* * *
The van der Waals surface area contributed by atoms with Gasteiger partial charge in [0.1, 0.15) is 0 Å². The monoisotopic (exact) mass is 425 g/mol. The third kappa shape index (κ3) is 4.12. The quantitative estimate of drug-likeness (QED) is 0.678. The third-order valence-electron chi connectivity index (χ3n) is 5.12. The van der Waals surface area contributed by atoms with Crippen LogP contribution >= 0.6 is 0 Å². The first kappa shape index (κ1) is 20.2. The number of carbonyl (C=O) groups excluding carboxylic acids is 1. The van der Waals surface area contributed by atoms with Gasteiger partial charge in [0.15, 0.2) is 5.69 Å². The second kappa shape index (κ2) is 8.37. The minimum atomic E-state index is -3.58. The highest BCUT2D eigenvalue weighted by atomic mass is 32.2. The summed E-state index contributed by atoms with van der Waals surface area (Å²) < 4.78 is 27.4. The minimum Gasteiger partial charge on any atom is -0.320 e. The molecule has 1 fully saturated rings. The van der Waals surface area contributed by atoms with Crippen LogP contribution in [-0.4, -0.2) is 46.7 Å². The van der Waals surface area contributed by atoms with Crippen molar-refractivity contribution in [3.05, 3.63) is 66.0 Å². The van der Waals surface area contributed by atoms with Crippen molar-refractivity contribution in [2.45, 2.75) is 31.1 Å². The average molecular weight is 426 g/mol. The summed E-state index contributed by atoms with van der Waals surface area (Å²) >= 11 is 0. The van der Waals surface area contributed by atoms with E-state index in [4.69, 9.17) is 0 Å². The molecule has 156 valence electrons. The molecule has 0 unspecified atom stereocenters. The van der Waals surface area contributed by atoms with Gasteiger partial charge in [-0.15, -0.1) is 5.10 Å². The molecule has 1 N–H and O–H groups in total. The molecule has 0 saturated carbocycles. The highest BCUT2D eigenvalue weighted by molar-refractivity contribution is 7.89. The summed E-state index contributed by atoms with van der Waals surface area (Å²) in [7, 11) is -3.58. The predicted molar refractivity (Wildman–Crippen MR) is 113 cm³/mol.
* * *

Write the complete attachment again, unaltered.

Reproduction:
The van der Waals surface area contributed by atoms with Gasteiger partial charge in [0.1, 0.15) is 0 Å². The monoisotopic (exact) mass is 425 g/mol. The third kappa shape index (κ3) is 4.12. The quantitative estimate of drug-likeness (QED) is 0.678. The third-order valence-electron chi connectivity index (χ3n) is 5.12. The van der Waals surface area contributed by atoms with Crippen LogP contribution >= 0.6 is 0 Å². The first kappa shape index (κ1) is 20.2. The number of carbonyl (C=O) groups excluding carboxylic acids is 1. The van der Waals surface area contributed by atoms with Gasteiger partial charge in [0.15, 0.2) is 5.69 Å². The second kappa shape index (κ2) is 8.37. The minimum atomic E-state index is -3.58. The highest BCUT2D eigenvalue weighted by atomic mass is 32.2. The summed E-state index contributed by atoms with van der Waals surface area (Å²) < 4.78 is 27.4. The minimum Gasteiger partial charge on any atom is -0.320 e. The molecule has 1 fully saturated rings. The van der Waals surface area contributed by atoms with Crippen LogP contribution in [-0.4, -0.2) is 46.7 Å². The van der Waals surface area contributed by atoms with Crippen molar-refractivity contribution in [3.05, 3.63) is 66.0 Å². The van der Waals surface area contributed by atoms with Crippen molar-refractivity contribution in [2.45, 2.75) is 31.1 Å². The average molecular weight is 426 g/mol. The summed E-state index contributed by atoms with van der Waals surface area (Å²) >= 11 is 0. The van der Waals surface area contributed by atoms with E-state index in [4.69, 9.17) is 0 Å². The molecule has 156 valence electrons. The molecule has 0 unspecified atom stereocenters. The van der Waals surface area contributed by atoms with Gasteiger partial charge in [-0.15, -0.1) is 5.10 Å². The molecule has 1 N–H and O–H groups in total. The molecule has 0 saturated carbocycles. The highest BCUT2D eigenvalue weighted by molar-refractivity contribution is 7.89. The summed E-state index contributed by atoms with van der Waals surface area (Å²) in [7, 11) is -3.58. The predicted molar refractivity (Wildman–Crippen MR) is 113 cm³/mol.